ERIC Number: ED476381
Record Type: RIE
Publication Date: 2002
School Liability: Student to Student Injuries Involving Students with Disabilities.
In the absence of immunity, courts have held schools and school personnel liable for personal injury by a student with a disability that resulted from negligent failure to provide a reasonable safe environment, failure to warn of known hazards, or failure to provide adequate supervision. Case law is presented to demonstrate the extent that school districts owe greater responsibility for instruction and/or supervision of students with disabilities. After reviewing court cases involving student attacks on other students, lack of supervision of students with disabilities, sexual assaults by students with disabilities, and negligence, the paper discusses implications for school districts. It identifies four elements that must be present for negligence to occur: (1) duty to protect students from unreasonable risks; (2) breach by not exercising a reasonable standard of care; (3) causal connection between breach and injury; and (4) actual physical or mental injury resulting from negligence. The report discusses two tests that must be applied to determine the school's responsibility: "reasonable person" and "foreseeability." The report concludes that for students with disabilities, courts have held that the student's Individualized Education Program, nature of disability, and their needs are relevant factors in determining the reasonableness of supervision. (Contains 15 references.) (CR)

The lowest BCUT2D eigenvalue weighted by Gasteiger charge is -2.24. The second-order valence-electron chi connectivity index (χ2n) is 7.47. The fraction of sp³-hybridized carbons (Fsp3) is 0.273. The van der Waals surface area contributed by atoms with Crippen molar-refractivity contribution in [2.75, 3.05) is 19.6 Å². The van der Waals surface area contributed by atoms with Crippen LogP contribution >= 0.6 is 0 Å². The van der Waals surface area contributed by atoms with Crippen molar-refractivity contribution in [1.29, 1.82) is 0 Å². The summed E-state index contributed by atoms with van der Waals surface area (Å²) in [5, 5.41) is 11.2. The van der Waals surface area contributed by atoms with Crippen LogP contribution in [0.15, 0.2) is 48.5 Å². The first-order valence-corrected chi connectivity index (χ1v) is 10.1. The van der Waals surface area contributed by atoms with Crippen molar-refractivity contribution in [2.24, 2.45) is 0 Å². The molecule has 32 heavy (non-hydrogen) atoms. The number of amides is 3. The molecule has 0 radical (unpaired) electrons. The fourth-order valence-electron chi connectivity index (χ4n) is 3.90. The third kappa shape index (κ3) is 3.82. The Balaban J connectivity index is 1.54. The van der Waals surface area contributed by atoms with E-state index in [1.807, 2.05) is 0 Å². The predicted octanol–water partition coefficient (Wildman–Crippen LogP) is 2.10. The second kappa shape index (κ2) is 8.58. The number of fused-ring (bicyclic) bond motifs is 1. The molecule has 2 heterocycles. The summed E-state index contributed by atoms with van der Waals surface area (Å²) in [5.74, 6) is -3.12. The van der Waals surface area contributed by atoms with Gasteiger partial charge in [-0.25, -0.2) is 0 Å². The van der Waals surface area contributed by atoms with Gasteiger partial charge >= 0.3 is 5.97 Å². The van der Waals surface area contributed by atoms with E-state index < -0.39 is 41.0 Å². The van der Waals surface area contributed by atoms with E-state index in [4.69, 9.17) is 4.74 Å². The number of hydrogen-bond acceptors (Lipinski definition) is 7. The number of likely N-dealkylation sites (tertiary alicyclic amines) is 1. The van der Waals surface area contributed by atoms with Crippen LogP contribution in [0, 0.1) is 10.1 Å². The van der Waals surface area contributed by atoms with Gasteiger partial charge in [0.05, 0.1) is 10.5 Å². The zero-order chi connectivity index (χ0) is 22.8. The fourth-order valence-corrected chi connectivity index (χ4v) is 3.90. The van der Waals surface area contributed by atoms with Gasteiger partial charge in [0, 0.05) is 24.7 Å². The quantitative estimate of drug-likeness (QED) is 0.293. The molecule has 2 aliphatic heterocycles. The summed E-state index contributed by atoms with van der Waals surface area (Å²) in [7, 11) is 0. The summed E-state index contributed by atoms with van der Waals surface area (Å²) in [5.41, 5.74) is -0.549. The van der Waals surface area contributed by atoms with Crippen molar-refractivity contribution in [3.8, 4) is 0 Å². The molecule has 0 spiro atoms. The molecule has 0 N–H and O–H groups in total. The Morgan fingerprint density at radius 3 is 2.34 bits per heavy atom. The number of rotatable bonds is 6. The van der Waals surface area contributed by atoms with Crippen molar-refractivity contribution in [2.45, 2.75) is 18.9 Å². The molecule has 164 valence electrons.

Descriptors: Aggression, Behavior Disorders, Compliance (Legal), Court Litigation, Disabilities, Elementary Secondary Education, Emotional Disturbances, Federal Legislation, Injuries, Legal Responsibility, Negligence, School Districts, School Responsibility, School Safety, Student Placement, Supervision, Teacher Responsibility
Publication Type: Guides - Non-Classroom; Reports - Descriptive
Education Level: N/A
Authoring Institution: Charleston Coll., SC.